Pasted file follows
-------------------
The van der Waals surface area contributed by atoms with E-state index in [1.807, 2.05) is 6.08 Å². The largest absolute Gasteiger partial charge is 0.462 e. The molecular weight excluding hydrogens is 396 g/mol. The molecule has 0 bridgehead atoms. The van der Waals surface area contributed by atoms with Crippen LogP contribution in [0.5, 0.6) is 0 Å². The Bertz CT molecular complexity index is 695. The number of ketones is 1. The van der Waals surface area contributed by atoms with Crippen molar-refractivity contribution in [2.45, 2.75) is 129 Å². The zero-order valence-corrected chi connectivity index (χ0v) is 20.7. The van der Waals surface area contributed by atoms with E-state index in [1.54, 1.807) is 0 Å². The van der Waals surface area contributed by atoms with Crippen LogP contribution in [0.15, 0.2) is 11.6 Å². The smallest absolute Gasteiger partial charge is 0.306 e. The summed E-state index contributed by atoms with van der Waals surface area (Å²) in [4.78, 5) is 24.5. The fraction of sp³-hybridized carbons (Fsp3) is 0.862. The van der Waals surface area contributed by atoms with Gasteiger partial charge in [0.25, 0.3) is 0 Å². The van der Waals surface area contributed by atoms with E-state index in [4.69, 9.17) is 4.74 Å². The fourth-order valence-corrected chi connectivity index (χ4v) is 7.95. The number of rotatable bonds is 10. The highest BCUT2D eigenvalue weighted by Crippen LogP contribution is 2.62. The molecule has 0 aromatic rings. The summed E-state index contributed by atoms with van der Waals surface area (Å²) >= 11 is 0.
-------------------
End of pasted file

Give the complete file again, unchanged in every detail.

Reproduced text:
The van der Waals surface area contributed by atoms with E-state index in [1.807, 2.05) is 6.08 Å². The largest absolute Gasteiger partial charge is 0.462 e. The molecular weight excluding hydrogens is 396 g/mol. The molecule has 0 bridgehead atoms. The van der Waals surface area contributed by atoms with Crippen LogP contribution in [0.5, 0.6) is 0 Å². The Bertz CT molecular complexity index is 695. The number of ketones is 1. The van der Waals surface area contributed by atoms with Crippen molar-refractivity contribution in [2.45, 2.75) is 129 Å². The zero-order valence-corrected chi connectivity index (χ0v) is 20.7. The van der Waals surface area contributed by atoms with E-state index in [1.54, 1.807) is 0 Å². The van der Waals surface area contributed by atoms with Crippen LogP contribution in [0.15, 0.2) is 11.6 Å². The smallest absolute Gasteiger partial charge is 0.306 e. The summed E-state index contributed by atoms with van der Waals surface area (Å²) in [4.78, 5) is 24.5. The fraction of sp³-hybridized carbons (Fsp3) is 0.862. The van der Waals surface area contributed by atoms with Gasteiger partial charge in [0.25, 0.3) is 0 Å². The van der Waals surface area contributed by atoms with E-state index in [4.69, 9.17) is 4.74 Å². The fourth-order valence-corrected chi connectivity index (χ4v) is 7.95. The number of rotatable bonds is 10. The highest BCUT2D eigenvalue weighted by Crippen LogP contribution is 2.62. The molecule has 0 aromatic rings. The summed E-state index contributed by atoms with van der Waals surface area (Å²) >= 11 is 0.